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Chromosome 15q11-q13 duplication syndrome

MedGen UID:
390767
Concept ID:
C2675336
Disease or Syndrome
Synonyms: 15q11.2-q13.1 Duplication Syndrome; DUPLICATION 15q11-q13 SYNDROME
Modes of inheritance:
Heterogeneous
MedGen UID:
67020
Concept ID:
C0242960
Organism Attribute
Source: HPO
The presence of apparently similar characters for which the genetic evidence indicates that different genes or different genetic mechanisms are involved in different pedigrees. In clinical settings genetic heterogeneity refers to the presence of a variety of genetic defects which cause the same disease, often due to mutations at different loci on the same gene, a finding common to many human diseases including ALZHEIMER DISEASE; CYSTIC FIBROSIS; LIPOPROTEIN LIPASE DEFICIENCY, FAMILIAL; and POLYCYSTIC KIDNEY DISEASES. (Rieger, et al., Glossary of Genetics: Classical and Molecular, 5th ed; Segen, Dictionary of Modern Medicine, 1992)
Autosomal dominant inheritance
MedGen UID:
141047
Concept ID:
C0443147
Intellectual Product
Sources: HPO, OMIM, Orphanet
A mode of inheritance that is observed for traits related to a gene encoded on one of the autosomes (i.e., the human chromosomes 1-22) in which a trait manifests in heterozygotes. In the context of medical genetics, an autosomal dominant disorder is caused when a single copy of the mutant allele is present. Males and females are affected equally, and can both transmit the disorder with a risk of 50% for each child of inheriting the mutant allele.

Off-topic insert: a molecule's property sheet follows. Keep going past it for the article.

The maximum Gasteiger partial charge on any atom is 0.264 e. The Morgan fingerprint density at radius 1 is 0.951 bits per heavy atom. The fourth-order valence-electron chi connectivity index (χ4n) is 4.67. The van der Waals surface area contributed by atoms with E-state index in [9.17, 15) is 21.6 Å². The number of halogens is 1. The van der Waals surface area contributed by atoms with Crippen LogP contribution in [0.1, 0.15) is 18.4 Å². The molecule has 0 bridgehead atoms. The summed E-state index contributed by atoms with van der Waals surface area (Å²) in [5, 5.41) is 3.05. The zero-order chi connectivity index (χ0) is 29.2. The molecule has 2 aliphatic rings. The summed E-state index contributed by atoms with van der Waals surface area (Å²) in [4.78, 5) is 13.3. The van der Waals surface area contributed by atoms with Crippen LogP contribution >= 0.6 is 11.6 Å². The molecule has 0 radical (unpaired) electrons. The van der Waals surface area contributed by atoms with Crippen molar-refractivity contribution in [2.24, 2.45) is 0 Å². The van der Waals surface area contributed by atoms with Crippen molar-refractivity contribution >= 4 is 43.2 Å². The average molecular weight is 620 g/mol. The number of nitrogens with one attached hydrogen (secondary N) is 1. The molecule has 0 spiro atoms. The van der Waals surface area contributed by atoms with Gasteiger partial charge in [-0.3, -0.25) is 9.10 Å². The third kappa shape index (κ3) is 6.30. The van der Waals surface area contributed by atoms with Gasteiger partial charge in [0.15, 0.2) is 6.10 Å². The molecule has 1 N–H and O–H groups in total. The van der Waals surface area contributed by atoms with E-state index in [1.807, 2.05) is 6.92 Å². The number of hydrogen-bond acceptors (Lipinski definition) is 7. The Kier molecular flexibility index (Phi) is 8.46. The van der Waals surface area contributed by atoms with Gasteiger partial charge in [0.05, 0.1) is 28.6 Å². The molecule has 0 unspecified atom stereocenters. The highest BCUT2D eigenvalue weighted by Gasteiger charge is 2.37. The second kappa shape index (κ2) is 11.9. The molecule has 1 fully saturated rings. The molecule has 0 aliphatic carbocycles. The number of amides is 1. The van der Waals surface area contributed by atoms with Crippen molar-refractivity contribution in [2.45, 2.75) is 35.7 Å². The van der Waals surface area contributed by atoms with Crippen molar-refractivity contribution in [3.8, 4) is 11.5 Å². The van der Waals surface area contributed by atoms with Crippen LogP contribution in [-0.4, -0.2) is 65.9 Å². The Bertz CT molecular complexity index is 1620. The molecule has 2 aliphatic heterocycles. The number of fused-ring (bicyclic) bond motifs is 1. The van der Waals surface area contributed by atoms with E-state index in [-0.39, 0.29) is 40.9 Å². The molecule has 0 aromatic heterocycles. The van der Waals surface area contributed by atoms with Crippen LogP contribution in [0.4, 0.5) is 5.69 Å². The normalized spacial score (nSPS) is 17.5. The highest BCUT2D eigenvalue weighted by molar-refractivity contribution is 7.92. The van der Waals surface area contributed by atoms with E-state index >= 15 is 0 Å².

Multifactorial inheritance
MedGen UID:
109109
Concept ID:
C0600599
Genetic Function
Sources: HPO, Orphanet
A mode of inheritance that depends on a mixture of major and minor genetic determinants possibly together with environmental factors. Diseases inherited in this manner are termed complex diseases.
Sporadic
MedGen UID:
342827
Concept ID:
C1853237
Finding
Sources: HPO, OMIM
Cases of the disease in question occur without a previous family history, i.e., as isolated cases without being transmitted from a parent and without other siblings being affected.
Inheritance with unknown mechanism
MedGen UID:
831588
Concept ID:
CN227389
Intellectual Product
Source: Orphanet
Describes an inherited disorder with unknown mode of inheritance.
not inherited
MedGen UID:
832438
Concept ID:
CN227390
Intellectual Product
Source: Orphanet
Describes a disorder that is not inherited.
Autosomal dominant inheritance (HPO, OMIM, Orphanet)
Sporadic (HPO, OMIM)
not inherited (Orphanet)
 
Cytogenetic location: 15q11
OMIM®: 608636
Orphanet: ORPHA238446

Disease characteristics

Excerpted from the GeneReview: 15q Duplication Syndrome and Related Disorders